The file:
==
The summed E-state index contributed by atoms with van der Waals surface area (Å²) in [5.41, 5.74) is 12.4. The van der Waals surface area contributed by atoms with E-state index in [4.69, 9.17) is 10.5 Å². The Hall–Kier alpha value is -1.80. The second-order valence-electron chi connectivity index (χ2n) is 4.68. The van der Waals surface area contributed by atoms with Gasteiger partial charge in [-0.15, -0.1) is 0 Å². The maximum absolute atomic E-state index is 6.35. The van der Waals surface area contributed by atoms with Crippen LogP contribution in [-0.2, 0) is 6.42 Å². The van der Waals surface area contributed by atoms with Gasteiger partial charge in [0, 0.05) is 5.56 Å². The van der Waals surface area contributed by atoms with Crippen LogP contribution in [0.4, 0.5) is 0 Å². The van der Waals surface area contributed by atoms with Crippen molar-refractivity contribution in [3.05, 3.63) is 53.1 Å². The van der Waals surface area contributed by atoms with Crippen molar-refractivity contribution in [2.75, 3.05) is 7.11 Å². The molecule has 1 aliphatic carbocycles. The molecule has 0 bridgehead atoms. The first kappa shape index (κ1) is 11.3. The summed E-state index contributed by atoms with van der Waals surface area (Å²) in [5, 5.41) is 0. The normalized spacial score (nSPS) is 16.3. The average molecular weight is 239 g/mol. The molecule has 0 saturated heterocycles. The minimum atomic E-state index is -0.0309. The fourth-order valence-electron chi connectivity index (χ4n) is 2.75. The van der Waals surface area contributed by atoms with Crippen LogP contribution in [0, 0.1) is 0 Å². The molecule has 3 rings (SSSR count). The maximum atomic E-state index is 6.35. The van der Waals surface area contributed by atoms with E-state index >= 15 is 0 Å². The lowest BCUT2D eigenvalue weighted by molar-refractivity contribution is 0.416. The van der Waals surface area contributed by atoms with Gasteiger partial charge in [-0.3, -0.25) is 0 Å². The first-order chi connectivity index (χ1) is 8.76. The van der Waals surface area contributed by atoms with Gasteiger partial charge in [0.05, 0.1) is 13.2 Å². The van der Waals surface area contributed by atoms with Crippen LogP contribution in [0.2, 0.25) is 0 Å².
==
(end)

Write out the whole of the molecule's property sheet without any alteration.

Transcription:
The summed E-state index contributed by atoms with van der Waals surface area (Å²) in [5.41, 5.74) is 12.4. The van der Waals surface area contributed by atoms with E-state index in [4.69, 9.17) is 10.5 Å². The Hall–Kier alpha value is -1.80. The second-order valence-electron chi connectivity index (χ2n) is 4.68. The van der Waals surface area contributed by atoms with Gasteiger partial charge in [-0.15, -0.1) is 0 Å². The maximum absolute atomic E-state index is 6.35. The van der Waals surface area contributed by atoms with Crippen LogP contribution in [-0.2, 0) is 6.42 Å². The van der Waals surface area contributed by atoms with Gasteiger partial charge in [0, 0.05) is 5.56 Å². The van der Waals surface area contributed by atoms with Crippen LogP contribution in [0.4, 0.5) is 0 Å². The van der Waals surface area contributed by atoms with Crippen molar-refractivity contribution in [3.05, 3.63) is 53.1 Å². The van der Waals surface area contributed by atoms with Crippen molar-refractivity contribution in [2.75, 3.05) is 7.11 Å². The molecule has 1 aliphatic carbocycles. The molecule has 0 bridgehead atoms. The first kappa shape index (κ1) is 11.3. The summed E-state index contributed by atoms with van der Waals surface area (Å²) in [5, 5.41) is 0. The normalized spacial score (nSPS) is 16.3. The average molecular weight is 239 g/mol. The molecule has 0 saturated heterocycles. The minimum atomic E-state index is -0.0309. The fourth-order valence-electron chi connectivity index (χ4n) is 2.75. The van der Waals surface area contributed by atoms with Crippen LogP contribution in [0, 0.1) is 0 Å². The molecule has 3 rings (SSSR count). The maximum atomic E-state index is 6.35. The van der Waals surface area contributed by atoms with E-state index >= 15 is 0 Å². The lowest BCUT2D eigenvalue weighted by molar-refractivity contribution is 0.416. The van der Waals surface area contributed by atoms with Gasteiger partial charge in [-0.3, -0.25) is 0 Å². The first-order chi connectivity index (χ1) is 8.76. The van der Waals surface area contributed by atoms with Gasteiger partial charge in [0.05, 0.1) is 13.2 Å². The van der Waals surface area contributed by atoms with Crippen LogP contribution in [0.2, 0.25) is 0 Å².